Today’s Question: Who do you want taking the final shot in a tie game?
Connor’s pick: Jimmer Fredette
Were there more efficient scorers? Probably. Were there guys with better-rounded games? For sure. But was anybody more of a certified BUCKET than Jimmer Fredette was in the late 2000’s? Absolutely not.
Fredette — the 27th-leading scorer in college basketball history — didn’t start a single game as a freshman, but still wound up as the all-time leading scorer in BYU and Mountain West Conference history with nearly 2600 career points. He won the Naismith, Wooden, and AP Player of the Year awards during the 2010-2011 season, when he averaged 28.9 points and 4.3 assists per game, while also playing nearly 36 minutes per contest. Fredette has the highest player efficiency rating (PER) in Mountain West history at 30.7, which ranks him 12th all-time in NCAA history as well.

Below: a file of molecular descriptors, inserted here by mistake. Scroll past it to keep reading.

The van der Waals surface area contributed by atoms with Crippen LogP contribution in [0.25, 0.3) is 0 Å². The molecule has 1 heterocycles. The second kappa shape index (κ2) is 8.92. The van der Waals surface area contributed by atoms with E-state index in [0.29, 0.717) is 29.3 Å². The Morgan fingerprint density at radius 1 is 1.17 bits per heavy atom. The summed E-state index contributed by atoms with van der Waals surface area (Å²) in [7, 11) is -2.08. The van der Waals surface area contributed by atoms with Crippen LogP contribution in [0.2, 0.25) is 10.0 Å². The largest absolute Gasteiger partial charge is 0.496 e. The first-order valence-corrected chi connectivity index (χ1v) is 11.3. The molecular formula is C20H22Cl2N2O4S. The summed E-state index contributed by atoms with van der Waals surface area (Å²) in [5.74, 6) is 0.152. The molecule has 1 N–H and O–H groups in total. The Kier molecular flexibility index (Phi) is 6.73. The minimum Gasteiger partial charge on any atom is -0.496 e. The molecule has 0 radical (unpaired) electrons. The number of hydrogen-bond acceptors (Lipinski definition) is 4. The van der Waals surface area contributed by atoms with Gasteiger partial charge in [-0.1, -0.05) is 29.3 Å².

Aside from the personal stats, Fredette helped lead BYU to a 114-25 record during his four seasons and carried the ‘Cougs to their first Sweet Sixteen in 30 years during the 2010-2011 season. Fredette scored 34 points in BYU’s 89-67 win over Gonzaga in the second round of that year’s tournament, punching their ticket to the second weekend for the first time in three decades.
If you need a refresher on just how silly this man was, here’s every bucket he made during BYU’s throttling of Gonzaga in the NCAA Tournament:
The stats are eye-popping, but Fredette had a flair for the dramatic and always showed up in the most crucial moments. When Fredette arrived in Provo in 2007, the Cougars had won three Mountain West championships over the past 14 seasons. Pretty good, no?